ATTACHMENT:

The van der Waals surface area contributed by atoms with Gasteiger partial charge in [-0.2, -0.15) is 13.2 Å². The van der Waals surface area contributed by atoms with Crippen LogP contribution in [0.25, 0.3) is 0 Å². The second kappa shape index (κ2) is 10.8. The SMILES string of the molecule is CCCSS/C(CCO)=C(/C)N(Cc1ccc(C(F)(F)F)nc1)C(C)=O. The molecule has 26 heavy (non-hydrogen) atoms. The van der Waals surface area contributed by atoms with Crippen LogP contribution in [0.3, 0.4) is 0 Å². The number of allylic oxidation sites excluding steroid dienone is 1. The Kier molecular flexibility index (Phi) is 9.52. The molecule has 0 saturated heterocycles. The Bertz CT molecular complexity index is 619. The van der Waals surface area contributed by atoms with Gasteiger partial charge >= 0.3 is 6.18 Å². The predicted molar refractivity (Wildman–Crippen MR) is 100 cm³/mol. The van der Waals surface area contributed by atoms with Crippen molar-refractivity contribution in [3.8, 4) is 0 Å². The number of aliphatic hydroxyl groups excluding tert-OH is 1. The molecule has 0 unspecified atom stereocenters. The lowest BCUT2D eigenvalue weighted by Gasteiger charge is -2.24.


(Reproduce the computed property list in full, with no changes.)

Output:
The van der Waals surface area contributed by atoms with Gasteiger partial charge in [-0.2, -0.15) is 13.2 Å². The van der Waals surface area contributed by atoms with Crippen LogP contribution in [0.25, 0.3) is 0 Å². The second kappa shape index (κ2) is 10.8. The SMILES string of the molecule is CCCSS/C(CCO)=C(/C)N(Cc1ccc(C(F)(F)F)nc1)C(C)=O. The molecule has 26 heavy (non-hydrogen) atoms. The van der Waals surface area contributed by atoms with Crippen LogP contribution in [0.3, 0.4) is 0 Å². The number of allylic oxidation sites excluding steroid dienone is 1. The Kier molecular flexibility index (Phi) is 9.52. The molecule has 0 saturated heterocycles. The Bertz CT molecular complexity index is 619. The van der Waals surface area contributed by atoms with Gasteiger partial charge >= 0.3 is 6.18 Å². The predicted molar refractivity (Wildman–Crippen MR) is 100 cm³/mol. The van der Waals surface area contributed by atoms with Crippen molar-refractivity contribution in [3.8, 4) is 0 Å². The number of aliphatic hydroxyl groups excluding tert-OH is 1. The molecule has 0 unspecified atom stereocenters. The lowest BCUT2D eigenvalue weighted by Gasteiger charge is -2.24.